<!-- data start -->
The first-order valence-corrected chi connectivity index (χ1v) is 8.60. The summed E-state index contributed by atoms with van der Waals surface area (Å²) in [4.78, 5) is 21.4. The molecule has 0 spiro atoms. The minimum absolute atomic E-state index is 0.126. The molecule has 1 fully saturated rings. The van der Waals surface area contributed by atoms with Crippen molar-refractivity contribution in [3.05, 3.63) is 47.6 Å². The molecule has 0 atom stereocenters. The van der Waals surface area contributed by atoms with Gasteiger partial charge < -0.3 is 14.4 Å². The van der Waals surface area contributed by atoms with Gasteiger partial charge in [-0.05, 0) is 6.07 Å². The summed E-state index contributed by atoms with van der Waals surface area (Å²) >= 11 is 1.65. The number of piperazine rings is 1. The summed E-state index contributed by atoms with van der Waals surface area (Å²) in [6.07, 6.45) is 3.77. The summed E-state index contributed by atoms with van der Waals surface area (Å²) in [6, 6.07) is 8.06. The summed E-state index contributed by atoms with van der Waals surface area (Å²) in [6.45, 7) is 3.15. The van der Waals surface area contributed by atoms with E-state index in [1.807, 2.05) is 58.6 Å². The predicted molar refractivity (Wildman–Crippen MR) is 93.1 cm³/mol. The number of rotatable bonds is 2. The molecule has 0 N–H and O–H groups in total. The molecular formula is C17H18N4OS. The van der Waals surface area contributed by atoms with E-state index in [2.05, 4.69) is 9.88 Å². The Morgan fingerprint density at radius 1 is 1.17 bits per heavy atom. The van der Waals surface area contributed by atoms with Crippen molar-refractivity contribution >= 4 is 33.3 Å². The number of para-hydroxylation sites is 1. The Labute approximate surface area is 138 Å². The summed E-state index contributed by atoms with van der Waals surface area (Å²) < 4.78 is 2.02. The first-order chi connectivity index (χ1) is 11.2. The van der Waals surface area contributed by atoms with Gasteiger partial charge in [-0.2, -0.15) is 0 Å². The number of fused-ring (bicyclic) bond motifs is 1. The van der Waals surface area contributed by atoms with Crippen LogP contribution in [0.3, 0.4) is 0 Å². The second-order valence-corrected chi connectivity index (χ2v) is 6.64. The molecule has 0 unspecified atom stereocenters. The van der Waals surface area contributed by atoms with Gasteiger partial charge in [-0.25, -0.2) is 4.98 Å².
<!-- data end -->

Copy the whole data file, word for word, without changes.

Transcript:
The first-order valence-corrected chi connectivity index (χ1v) is 8.60. The summed E-state index contributed by atoms with van der Waals surface area (Å²) in [4.78, 5) is 21.4. The molecule has 0 spiro atoms. The minimum absolute atomic E-state index is 0.126. The molecule has 1 fully saturated rings. The van der Waals surface area contributed by atoms with Crippen molar-refractivity contribution in [3.05, 3.63) is 47.6 Å². The molecule has 0 atom stereocenters. The van der Waals surface area contributed by atoms with Gasteiger partial charge < -0.3 is 14.4 Å². The van der Waals surface area contributed by atoms with Gasteiger partial charge in [-0.05, 0) is 6.07 Å². The summed E-state index contributed by atoms with van der Waals surface area (Å²) >= 11 is 1.65. The number of piperazine rings is 1. The summed E-state index contributed by atoms with van der Waals surface area (Å²) in [6.07, 6.45) is 3.77. The summed E-state index contributed by atoms with van der Waals surface area (Å²) in [6, 6.07) is 8.06. The summed E-state index contributed by atoms with van der Waals surface area (Å²) in [6.45, 7) is 3.15. The van der Waals surface area contributed by atoms with E-state index in [1.807, 2.05) is 58.6 Å². The predicted molar refractivity (Wildman–Crippen MR) is 93.1 cm³/mol. The number of rotatable bonds is 2. The molecule has 0 N–H and O–H groups in total. The molecular formula is C17H18N4OS. The van der Waals surface area contributed by atoms with E-state index in [2.05, 4.69) is 9.88 Å². The Morgan fingerprint density at radius 1 is 1.17 bits per heavy atom. The van der Waals surface area contributed by atoms with Crippen molar-refractivity contribution >= 4 is 33.3 Å². The number of para-hydroxylation sites is 1. The Labute approximate surface area is 138 Å². The summed E-state index contributed by atoms with van der Waals surface area (Å²) < 4.78 is 2.02. The first-order chi connectivity index (χ1) is 11.2. The van der Waals surface area contributed by atoms with Gasteiger partial charge in [-0.2, -0.15) is 0 Å². The number of fused-ring (bicyclic) bond motifs is 1. The van der Waals surface area contributed by atoms with Crippen LogP contribution in [0.3, 0.4) is 0 Å². The second-order valence-corrected chi connectivity index (χ2v) is 6.64. The molecule has 0 unspecified atom stereocenters. The van der Waals surface area contributed by atoms with Gasteiger partial charge in [-0.25, -0.2) is 4.98 Å².